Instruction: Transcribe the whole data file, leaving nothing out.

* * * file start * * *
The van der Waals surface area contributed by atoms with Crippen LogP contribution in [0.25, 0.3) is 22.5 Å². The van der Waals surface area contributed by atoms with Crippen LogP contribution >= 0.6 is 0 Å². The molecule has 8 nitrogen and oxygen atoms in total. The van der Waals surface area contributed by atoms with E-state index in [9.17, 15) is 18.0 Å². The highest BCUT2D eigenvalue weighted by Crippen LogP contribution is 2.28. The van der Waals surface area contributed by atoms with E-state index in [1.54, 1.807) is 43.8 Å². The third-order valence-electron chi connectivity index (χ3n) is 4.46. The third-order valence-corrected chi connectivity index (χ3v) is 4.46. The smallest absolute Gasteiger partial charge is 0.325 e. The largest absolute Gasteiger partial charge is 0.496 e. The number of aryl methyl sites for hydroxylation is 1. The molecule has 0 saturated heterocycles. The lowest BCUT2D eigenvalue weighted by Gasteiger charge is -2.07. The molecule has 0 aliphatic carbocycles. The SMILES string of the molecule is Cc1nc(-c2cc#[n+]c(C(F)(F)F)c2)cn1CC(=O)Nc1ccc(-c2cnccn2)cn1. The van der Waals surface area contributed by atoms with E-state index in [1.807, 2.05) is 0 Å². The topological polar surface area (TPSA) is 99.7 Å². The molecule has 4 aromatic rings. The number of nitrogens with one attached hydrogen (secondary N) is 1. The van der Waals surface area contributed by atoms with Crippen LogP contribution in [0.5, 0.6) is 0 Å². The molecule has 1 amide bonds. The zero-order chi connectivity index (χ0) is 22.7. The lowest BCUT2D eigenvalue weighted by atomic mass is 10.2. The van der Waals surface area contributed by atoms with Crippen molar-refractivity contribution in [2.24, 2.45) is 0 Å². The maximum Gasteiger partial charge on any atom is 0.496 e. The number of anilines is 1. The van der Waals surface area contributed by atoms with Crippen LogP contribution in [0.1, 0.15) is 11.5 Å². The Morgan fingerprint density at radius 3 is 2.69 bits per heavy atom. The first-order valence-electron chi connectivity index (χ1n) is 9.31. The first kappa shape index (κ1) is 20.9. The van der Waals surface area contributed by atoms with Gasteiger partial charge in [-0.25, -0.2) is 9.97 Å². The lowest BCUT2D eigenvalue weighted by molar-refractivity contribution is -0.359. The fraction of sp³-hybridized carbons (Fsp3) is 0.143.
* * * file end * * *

The van der Waals surface area contributed by atoms with Crippen LogP contribution in [0.25, 0.3) is 22.5 Å². The van der Waals surface area contributed by atoms with Crippen LogP contribution >= 0.6 is 0 Å². The molecule has 8 nitrogen and oxygen atoms in total. The van der Waals surface area contributed by atoms with E-state index in [9.17, 15) is 18.0 Å². The highest BCUT2D eigenvalue weighted by Crippen LogP contribution is 2.28. The van der Waals surface area contributed by atoms with E-state index in [1.54, 1.807) is 43.8 Å². The third-order valence-electron chi connectivity index (χ3n) is 4.46. The third-order valence-corrected chi connectivity index (χ3v) is 4.46. The smallest absolute Gasteiger partial charge is 0.325 e. The largest absolute Gasteiger partial charge is 0.496 e. The number of aryl methyl sites for hydroxylation is 1. The molecule has 0 saturated heterocycles. The lowest BCUT2D eigenvalue weighted by Gasteiger charge is -2.07. The molecule has 0 aliphatic carbocycles. The SMILES string of the molecule is Cc1nc(-c2cc#[n+]c(C(F)(F)F)c2)cn1CC(=O)Nc1ccc(-c2cnccn2)cn1. The van der Waals surface area contributed by atoms with E-state index in [1.807, 2.05) is 0 Å². The topological polar surface area (TPSA) is 99.7 Å². The molecule has 4 aromatic rings. The number of nitrogens with one attached hydrogen (secondary N) is 1. The van der Waals surface area contributed by atoms with Crippen LogP contribution in [0.5, 0.6) is 0 Å². The molecule has 1 amide bonds. The zero-order chi connectivity index (χ0) is 22.7. The lowest BCUT2D eigenvalue weighted by atomic mass is 10.2. The van der Waals surface area contributed by atoms with Crippen molar-refractivity contribution in [2.24, 2.45) is 0 Å². The maximum Gasteiger partial charge on any atom is 0.496 e. The number of anilines is 1. The van der Waals surface area contributed by atoms with Crippen LogP contribution in [0.1, 0.15) is 11.5 Å². The Morgan fingerprint density at radius 3 is 2.69 bits per heavy atom. The first-order valence-electron chi connectivity index (χ1n) is 9.31. The first kappa shape index (κ1) is 20.9. The van der Waals surface area contributed by atoms with Gasteiger partial charge in [-0.25, -0.2) is 9.97 Å². The lowest BCUT2D eigenvalue weighted by molar-refractivity contribution is -0.359. The fraction of sp³-hybridized carbons (Fsp3) is 0.143.